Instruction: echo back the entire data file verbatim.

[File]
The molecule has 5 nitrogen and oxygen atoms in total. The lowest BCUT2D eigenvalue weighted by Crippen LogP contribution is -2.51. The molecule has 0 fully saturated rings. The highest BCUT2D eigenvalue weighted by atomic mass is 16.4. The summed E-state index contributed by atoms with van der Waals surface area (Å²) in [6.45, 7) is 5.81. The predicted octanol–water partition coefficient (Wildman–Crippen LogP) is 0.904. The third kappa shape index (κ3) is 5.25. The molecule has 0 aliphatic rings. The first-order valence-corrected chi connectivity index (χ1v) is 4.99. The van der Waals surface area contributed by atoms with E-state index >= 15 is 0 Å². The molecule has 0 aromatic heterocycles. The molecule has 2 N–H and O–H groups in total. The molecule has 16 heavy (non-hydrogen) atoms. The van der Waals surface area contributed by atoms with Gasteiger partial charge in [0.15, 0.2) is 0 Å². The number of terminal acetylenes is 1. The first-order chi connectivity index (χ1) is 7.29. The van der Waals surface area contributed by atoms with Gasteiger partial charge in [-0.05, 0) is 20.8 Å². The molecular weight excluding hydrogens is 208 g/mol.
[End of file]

The molecule has 5 nitrogen and oxygen atoms in total. The lowest BCUT2D eigenvalue weighted by Crippen LogP contribution is -2.51. The molecule has 0 fully saturated rings. The highest BCUT2D eigenvalue weighted by atomic mass is 16.4. The summed E-state index contributed by atoms with van der Waals surface area (Å²) in [6.45, 7) is 5.81. The predicted octanol–water partition coefficient (Wildman–Crippen LogP) is 0.904. The third kappa shape index (κ3) is 5.25. The molecule has 0 aliphatic rings. The first-order valence-corrected chi connectivity index (χ1v) is 4.99. The van der Waals surface area contributed by atoms with E-state index >= 15 is 0 Å². The molecule has 0 aromatic heterocycles. The molecule has 2 N–H and O–H groups in total. The molecule has 16 heavy (non-hydrogen) atoms. The van der Waals surface area contributed by atoms with Gasteiger partial charge in [0.15, 0.2) is 0 Å². The number of terminal acetylenes is 1. The first-order chi connectivity index (χ1) is 7.29. The van der Waals surface area contributed by atoms with Gasteiger partial charge in [-0.05, 0) is 20.8 Å². The molecular weight excluding hydrogens is 208 g/mol.